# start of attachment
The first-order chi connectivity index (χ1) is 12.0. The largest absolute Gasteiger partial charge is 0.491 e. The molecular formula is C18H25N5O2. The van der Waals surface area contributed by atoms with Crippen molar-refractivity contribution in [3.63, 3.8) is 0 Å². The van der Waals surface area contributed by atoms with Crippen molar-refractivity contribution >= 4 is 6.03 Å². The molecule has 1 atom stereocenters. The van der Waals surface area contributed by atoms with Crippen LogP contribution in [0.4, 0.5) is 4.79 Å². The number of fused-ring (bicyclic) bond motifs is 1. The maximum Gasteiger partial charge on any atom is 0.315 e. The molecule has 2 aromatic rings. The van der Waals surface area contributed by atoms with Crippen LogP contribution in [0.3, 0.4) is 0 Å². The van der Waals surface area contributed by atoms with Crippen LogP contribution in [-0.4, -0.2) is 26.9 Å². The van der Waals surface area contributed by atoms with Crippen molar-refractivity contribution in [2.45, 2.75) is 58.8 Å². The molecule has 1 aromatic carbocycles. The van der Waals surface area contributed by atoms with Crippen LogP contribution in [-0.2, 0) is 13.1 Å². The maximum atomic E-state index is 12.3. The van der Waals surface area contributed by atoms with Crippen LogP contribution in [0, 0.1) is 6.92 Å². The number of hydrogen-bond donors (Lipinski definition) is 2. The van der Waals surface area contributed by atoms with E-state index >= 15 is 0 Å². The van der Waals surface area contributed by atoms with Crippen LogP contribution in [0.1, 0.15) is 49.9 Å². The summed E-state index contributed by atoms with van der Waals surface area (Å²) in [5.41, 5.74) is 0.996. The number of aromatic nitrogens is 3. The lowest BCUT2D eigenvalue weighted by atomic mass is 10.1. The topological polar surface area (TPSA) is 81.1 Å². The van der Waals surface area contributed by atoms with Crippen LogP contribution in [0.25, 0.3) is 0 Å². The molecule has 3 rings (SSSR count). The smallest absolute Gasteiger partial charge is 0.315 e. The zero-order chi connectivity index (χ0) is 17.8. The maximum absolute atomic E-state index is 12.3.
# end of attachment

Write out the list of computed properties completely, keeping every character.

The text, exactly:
The first-order chi connectivity index (χ1) is 12.0. The largest absolute Gasteiger partial charge is 0.491 e. The molecular formula is C18H25N5O2. The van der Waals surface area contributed by atoms with Crippen molar-refractivity contribution in [3.63, 3.8) is 0 Å². The van der Waals surface area contributed by atoms with Crippen molar-refractivity contribution >= 4 is 6.03 Å². The molecule has 1 atom stereocenters. The van der Waals surface area contributed by atoms with Crippen LogP contribution in [0.4, 0.5) is 4.79 Å². The number of fused-ring (bicyclic) bond motifs is 1. The maximum Gasteiger partial charge on any atom is 0.315 e. The molecule has 2 aromatic rings. The van der Waals surface area contributed by atoms with Crippen LogP contribution in [0.3, 0.4) is 0 Å². The van der Waals surface area contributed by atoms with Crippen LogP contribution in [-0.4, -0.2) is 26.9 Å². The van der Waals surface area contributed by atoms with Crippen molar-refractivity contribution in [2.45, 2.75) is 58.8 Å². The molecule has 1 aromatic carbocycles. The van der Waals surface area contributed by atoms with Crippen LogP contribution in [-0.2, 0) is 13.1 Å². The maximum atomic E-state index is 12.3. The van der Waals surface area contributed by atoms with Crippen LogP contribution in [0, 0.1) is 6.92 Å². The number of hydrogen-bond donors (Lipinski definition) is 2. The van der Waals surface area contributed by atoms with E-state index >= 15 is 0 Å². The van der Waals surface area contributed by atoms with Crippen LogP contribution in [0.1, 0.15) is 49.9 Å². The summed E-state index contributed by atoms with van der Waals surface area (Å²) in [5.41, 5.74) is 0.996. The number of aromatic nitrogens is 3. The lowest BCUT2D eigenvalue weighted by atomic mass is 10.1. The topological polar surface area (TPSA) is 81.1 Å². The van der Waals surface area contributed by atoms with Crippen LogP contribution in [0.25, 0.3) is 0 Å². The molecule has 3 rings (SSSR count). The smallest absolute Gasteiger partial charge is 0.315 e. The zero-order chi connectivity index (χ0) is 17.8. The maximum absolute atomic E-state index is 12.3.